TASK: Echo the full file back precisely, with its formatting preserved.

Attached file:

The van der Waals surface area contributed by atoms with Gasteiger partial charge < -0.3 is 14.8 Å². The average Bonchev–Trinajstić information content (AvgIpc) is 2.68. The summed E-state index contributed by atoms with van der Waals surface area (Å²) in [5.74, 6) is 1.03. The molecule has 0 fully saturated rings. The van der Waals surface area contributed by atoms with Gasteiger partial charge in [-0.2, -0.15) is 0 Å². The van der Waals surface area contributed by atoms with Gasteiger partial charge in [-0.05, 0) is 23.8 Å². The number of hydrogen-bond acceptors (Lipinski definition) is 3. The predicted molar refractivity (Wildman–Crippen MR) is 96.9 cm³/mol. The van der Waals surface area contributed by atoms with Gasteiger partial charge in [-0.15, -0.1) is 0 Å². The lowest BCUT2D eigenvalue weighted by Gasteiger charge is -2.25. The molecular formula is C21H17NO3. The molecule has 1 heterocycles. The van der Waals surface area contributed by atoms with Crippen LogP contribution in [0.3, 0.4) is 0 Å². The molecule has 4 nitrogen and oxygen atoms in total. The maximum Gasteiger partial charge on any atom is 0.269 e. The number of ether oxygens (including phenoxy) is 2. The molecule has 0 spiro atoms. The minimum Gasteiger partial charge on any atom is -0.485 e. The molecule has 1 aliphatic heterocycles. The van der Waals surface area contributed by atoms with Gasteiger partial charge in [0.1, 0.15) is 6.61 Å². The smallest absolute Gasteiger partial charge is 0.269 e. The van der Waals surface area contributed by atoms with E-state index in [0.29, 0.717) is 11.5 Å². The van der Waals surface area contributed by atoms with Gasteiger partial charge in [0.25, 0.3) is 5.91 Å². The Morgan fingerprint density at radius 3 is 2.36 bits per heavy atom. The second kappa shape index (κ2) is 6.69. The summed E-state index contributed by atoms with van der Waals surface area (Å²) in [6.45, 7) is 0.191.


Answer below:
The van der Waals surface area contributed by atoms with Gasteiger partial charge < -0.3 is 14.8 Å². The average Bonchev–Trinajstić information content (AvgIpc) is 2.68. The summed E-state index contributed by atoms with van der Waals surface area (Å²) in [5.74, 6) is 1.03. The molecule has 0 fully saturated rings. The van der Waals surface area contributed by atoms with Gasteiger partial charge in [-0.2, -0.15) is 0 Å². The van der Waals surface area contributed by atoms with Gasteiger partial charge in [-0.05, 0) is 23.8 Å². The number of hydrogen-bond acceptors (Lipinski definition) is 3. The predicted molar refractivity (Wildman–Crippen MR) is 96.9 cm³/mol. The van der Waals surface area contributed by atoms with Gasteiger partial charge in [-0.15, -0.1) is 0 Å². The lowest BCUT2D eigenvalue weighted by Gasteiger charge is -2.25. The molecular formula is C21H17NO3. The molecule has 1 heterocycles. The van der Waals surface area contributed by atoms with Crippen LogP contribution in [0.3, 0.4) is 0 Å². The molecule has 4 nitrogen and oxygen atoms in total. The maximum Gasteiger partial charge on any atom is 0.269 e. The number of ether oxygens (including phenoxy) is 2. The molecule has 0 spiro atoms. The minimum Gasteiger partial charge on any atom is -0.485 e. The molecule has 1 aliphatic heterocycles. The van der Waals surface area contributed by atoms with Gasteiger partial charge in [0.1, 0.15) is 6.61 Å². The smallest absolute Gasteiger partial charge is 0.269 e. The van der Waals surface area contributed by atoms with E-state index in [0.29, 0.717) is 11.5 Å². The van der Waals surface area contributed by atoms with Gasteiger partial charge in [0.25, 0.3) is 5.91 Å². The Morgan fingerprint density at radius 3 is 2.36 bits per heavy atom. The second kappa shape index (κ2) is 6.69. The summed E-state index contributed by atoms with van der Waals surface area (Å²) in [6.45, 7) is 0.191.